By ARTHUR L. ALLAD-IW
Northern Dispatch (nordis) Weekly
BOKOD, Benguet – As the developers of Ambuklao dam extend a hand in partnership with the communities affected by their dam, the folk and local officials here urged the developers to address the issues which are traceable – and still un-addressed up to now- to the Ambuclao construction in early 1950s.
The challenge was aired Thursday when the developers, the SN Aboitiz Power (SNAP) Group, inaugurated its newly rehabilitated Ambuklao Hydro Electric Power Plant which was upgraded from 75 MW to produce 105 megawatts (MW) for the Luzon grid.
While welcoming the SN Aboitiz as “a partner” in the next 25 to 50 years, Benguet Rep. Ronald Cosalan pointed out that many promises will do no good if there is no sincerity from the one who issues the promises.
The company must invest also on the people of Ambuklao as host community, Cosalan said in his speech at the inauguration program. He clarified, however, that the entry of SNAP is in relation only to the hydro-power plant, as the rivers, mountains, and everything to do with its resources are still owned by the local indigenous people.
Cosalan traced the history of the Ambuklao dam which had displaced numerous families and caused the siltation of the river area, as well as submerged vast rice fields and agricultural lands of the Ibalois along the Agno River where the Ambuklao dam was constructed.
Cosalan said these issues have also been the basis of the Ibalois along Agno in mounting a vehement opposition to the San Roque Multi-Purpose dam. That opposition, said Cosalan, has been successful at raising their issues to the attention of the national government.
In an interview before the program, Bokod Mayor Mauricio Macay said there were issues that remain unaddressed since the Ambuklao dam was first built.
He listed the issues as, among others, the uncompensated properties submerged by the dam, the non-relocation of those it displaced, and non-compliance to provisions on employing locals in the power plant.
The same sentiments were shared by residents displaced by the dam. They have many stories and sad experiences and they still cry out for justice.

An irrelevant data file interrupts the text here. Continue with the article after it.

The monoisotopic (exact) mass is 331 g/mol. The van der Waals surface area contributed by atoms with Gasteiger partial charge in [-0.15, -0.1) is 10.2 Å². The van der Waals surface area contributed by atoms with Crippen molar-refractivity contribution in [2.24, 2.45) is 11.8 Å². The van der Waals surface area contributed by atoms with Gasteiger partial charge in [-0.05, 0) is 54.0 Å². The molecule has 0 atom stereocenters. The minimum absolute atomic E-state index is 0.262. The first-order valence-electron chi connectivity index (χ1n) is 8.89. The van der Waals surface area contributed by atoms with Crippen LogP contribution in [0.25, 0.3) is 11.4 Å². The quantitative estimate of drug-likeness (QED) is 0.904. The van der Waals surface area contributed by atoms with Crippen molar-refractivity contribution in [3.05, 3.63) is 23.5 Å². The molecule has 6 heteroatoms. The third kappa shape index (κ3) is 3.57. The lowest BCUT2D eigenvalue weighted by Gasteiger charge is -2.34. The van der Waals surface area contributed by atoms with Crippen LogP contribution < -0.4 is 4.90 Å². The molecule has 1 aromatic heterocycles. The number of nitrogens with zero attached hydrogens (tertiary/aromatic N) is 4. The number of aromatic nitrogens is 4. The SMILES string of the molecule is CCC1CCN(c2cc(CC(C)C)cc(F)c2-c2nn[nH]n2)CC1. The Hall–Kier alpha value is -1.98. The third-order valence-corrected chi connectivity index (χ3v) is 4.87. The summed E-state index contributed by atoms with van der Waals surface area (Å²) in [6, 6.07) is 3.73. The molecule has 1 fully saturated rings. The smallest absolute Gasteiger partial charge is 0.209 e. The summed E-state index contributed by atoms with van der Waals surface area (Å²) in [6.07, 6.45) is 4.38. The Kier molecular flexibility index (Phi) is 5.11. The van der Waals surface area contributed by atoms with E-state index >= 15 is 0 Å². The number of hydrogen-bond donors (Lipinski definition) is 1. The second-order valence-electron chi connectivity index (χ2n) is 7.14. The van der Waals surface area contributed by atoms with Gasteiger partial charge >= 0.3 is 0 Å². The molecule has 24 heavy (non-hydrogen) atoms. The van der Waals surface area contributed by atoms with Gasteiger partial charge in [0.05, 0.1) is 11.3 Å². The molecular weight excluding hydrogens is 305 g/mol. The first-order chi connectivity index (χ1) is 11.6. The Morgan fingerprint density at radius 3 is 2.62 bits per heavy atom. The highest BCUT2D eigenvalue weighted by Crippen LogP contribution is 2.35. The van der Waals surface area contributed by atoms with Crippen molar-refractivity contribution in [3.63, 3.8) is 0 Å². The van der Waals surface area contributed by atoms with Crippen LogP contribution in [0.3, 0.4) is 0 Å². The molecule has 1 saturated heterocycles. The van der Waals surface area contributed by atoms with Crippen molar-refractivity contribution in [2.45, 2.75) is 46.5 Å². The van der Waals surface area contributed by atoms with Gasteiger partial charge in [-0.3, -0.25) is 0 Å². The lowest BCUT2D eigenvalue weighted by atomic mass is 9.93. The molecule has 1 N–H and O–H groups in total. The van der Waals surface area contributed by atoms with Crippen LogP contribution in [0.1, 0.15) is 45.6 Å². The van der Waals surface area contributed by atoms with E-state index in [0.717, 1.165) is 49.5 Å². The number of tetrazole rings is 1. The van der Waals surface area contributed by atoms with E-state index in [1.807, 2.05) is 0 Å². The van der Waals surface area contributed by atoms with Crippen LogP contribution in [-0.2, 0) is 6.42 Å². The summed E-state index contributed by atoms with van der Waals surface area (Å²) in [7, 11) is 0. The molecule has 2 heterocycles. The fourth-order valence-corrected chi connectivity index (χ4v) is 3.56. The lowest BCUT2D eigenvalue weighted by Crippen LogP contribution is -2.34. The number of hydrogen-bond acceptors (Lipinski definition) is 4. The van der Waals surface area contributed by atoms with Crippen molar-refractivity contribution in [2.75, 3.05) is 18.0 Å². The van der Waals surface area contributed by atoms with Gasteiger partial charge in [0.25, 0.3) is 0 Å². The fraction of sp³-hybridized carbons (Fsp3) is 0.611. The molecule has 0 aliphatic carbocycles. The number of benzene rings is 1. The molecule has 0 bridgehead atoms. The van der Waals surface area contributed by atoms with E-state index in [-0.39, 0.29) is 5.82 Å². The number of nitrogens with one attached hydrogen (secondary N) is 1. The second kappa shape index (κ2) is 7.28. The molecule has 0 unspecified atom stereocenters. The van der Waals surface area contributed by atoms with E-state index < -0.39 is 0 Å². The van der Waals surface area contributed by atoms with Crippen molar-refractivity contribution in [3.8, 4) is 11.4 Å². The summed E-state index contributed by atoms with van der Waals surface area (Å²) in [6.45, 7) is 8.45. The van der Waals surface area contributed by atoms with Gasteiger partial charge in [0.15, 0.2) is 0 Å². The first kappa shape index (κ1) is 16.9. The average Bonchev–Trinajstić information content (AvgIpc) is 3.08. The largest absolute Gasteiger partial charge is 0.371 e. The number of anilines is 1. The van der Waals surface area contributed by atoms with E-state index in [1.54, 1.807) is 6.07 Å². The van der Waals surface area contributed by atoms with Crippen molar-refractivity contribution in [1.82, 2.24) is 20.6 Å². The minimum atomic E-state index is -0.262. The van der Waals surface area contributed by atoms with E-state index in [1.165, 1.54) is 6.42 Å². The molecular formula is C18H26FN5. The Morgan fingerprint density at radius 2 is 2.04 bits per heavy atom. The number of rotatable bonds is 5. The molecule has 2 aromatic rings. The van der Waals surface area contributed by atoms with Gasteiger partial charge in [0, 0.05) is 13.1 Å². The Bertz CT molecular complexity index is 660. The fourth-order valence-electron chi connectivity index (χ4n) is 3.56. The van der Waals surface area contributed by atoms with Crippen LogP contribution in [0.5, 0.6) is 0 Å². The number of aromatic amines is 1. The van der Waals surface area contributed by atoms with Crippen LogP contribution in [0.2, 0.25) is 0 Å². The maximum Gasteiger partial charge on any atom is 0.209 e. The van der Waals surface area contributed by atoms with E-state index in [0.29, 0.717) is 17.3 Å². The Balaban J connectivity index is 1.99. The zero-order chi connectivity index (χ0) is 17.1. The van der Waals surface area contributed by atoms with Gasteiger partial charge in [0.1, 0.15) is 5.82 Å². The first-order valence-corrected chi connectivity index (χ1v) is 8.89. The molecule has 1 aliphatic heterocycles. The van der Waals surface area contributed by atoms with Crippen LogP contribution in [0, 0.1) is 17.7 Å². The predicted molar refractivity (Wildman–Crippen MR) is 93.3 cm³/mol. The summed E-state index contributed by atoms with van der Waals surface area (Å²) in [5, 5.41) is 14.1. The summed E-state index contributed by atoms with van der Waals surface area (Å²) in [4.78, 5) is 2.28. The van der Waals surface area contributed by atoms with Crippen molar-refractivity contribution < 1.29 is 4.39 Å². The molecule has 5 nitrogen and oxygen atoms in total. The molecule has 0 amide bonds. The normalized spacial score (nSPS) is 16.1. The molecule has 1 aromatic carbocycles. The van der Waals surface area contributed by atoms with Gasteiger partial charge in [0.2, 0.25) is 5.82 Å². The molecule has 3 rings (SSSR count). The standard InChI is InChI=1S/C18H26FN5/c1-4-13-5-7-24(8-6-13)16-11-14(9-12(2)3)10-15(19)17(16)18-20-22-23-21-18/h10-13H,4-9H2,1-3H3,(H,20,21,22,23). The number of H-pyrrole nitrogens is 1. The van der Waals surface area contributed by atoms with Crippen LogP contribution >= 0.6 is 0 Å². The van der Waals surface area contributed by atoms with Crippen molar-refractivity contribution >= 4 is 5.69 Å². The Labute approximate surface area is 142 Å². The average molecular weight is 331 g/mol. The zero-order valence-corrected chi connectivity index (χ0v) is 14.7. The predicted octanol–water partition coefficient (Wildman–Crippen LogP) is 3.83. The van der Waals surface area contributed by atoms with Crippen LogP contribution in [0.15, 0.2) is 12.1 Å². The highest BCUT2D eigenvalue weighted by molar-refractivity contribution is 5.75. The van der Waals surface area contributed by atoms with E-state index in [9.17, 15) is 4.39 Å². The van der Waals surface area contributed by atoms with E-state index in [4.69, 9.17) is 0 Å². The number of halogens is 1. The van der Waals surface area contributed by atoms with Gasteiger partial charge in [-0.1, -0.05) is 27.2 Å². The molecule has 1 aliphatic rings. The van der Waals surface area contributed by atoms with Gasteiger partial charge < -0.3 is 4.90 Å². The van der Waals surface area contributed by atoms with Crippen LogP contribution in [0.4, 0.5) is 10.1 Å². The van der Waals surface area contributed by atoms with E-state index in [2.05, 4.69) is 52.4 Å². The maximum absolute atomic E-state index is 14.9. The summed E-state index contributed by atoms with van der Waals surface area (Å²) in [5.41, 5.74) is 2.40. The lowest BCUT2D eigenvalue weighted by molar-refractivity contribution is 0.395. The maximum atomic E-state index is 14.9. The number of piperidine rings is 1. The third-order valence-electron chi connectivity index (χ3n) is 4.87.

An 80 year old woman shared in an interview how they had been forced to leave in 1950s their homes in areas where the dam is now located. They managed to bring only what they can salvage and carry from their homes to establish new residences upstream of the Agno River in Bokod.
She narrated that their rice fields at the time were abundant with indigenous rice like kintoman and datakan and other agricultural products, which had been enough for their families’ sustenance.
“After years of lobbying, all we got was P75,000 ($1,750) for seven declarations. Others got nothing as they were not able to declare their lands,” the old woman lamented.
On top of the issues raised by local leaders, the Aboitiz company was urged to prioritize the employment of the locals sidelined by the building of the dam.
The Ambuklao dam project was planned during the time of Pres. Manuel Roxas in 1948. It was constructed under Pres. Elpidio Quirino and inaugurated by Pres. Ramon Magsaysay in 1957.
The displacement of the Ibalois, particularly those directly affected in Ambuklao and Tikey villages called their experiences “historical injustice.”
The dam was operated until it was shut down for technical problems and heavy siltation of its reservoir in the wake of the July 1990 earthquake, according to the SN Aboitez.
A joint venture recently between SN Power of Norway, a renewable energy company investing in emerging markets, and Aboitiz Power, a supposed major producer of clean energy in the Philippines, has invested at least $325-million to rehabilitate Ambuklao dam. It has restarted operations June this year. SNAP also owns Binga dam along the Agno River which it upgraded to 120 MW and Magat dam to 360 MW.
Erik Knive, SN Power EVP for Southeast Asia, promised that their investment for Ambuklao would be “transparent.” He said that they are open, they will listen and they want a better future “in partnership with the community.” He added that they will deliver on their promises to help build a long-term relationship. He said their company wants to prove its sincerity through the partnership.
Emmanuel V. Rubio, SNAP-Benguet President and CEO, said they understand the locals’ ill feelings from 50 years ago. “When the project was awarded to us, there was resistance from the community,” he recalled. He said it had not hindered them s they have the long-term view and vision to work together with the (locals).
But as another Ambuklao-born elderly woman said, “a partnership must be based on the correction of historical injustices that they suffered. “The SNAP has to address these issues,” she said.